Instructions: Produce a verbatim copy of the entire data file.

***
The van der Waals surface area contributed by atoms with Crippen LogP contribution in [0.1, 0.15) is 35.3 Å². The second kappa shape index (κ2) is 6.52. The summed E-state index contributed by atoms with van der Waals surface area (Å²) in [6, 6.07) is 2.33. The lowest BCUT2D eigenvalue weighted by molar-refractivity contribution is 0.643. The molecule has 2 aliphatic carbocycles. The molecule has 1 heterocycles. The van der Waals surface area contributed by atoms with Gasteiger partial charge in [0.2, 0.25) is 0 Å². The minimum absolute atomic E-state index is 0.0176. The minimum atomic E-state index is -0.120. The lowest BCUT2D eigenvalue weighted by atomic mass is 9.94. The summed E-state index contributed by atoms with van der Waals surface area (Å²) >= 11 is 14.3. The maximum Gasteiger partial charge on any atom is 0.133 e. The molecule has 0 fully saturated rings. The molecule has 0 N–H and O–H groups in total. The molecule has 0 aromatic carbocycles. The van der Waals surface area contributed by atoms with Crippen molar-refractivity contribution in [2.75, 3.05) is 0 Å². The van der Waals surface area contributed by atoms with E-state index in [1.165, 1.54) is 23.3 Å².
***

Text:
The van der Waals surface area contributed by atoms with Crippen LogP contribution in [0.1, 0.15) is 35.3 Å². The second kappa shape index (κ2) is 6.52. The summed E-state index contributed by atoms with van der Waals surface area (Å²) in [6, 6.07) is 2.33. The lowest BCUT2D eigenvalue weighted by molar-refractivity contribution is 0.643. The molecule has 2 aliphatic carbocycles. The molecule has 1 heterocycles. The van der Waals surface area contributed by atoms with Gasteiger partial charge in [0.2, 0.25) is 0 Å². The minimum absolute atomic E-state index is 0.0176. The minimum atomic E-state index is -0.120. The lowest BCUT2D eigenvalue weighted by atomic mass is 9.94. The summed E-state index contributed by atoms with van der Waals surface area (Å²) >= 11 is 14.3. The maximum Gasteiger partial charge on any atom is 0.133 e. The molecule has 0 fully saturated rings. The molecule has 0 N–H and O–H groups in total. The molecule has 0 aromatic carbocycles. The van der Waals surface area contributed by atoms with Crippen molar-refractivity contribution in [2.75, 3.05) is 0 Å². The van der Waals surface area contributed by atoms with E-state index in [1.165, 1.54) is 23.3 Å².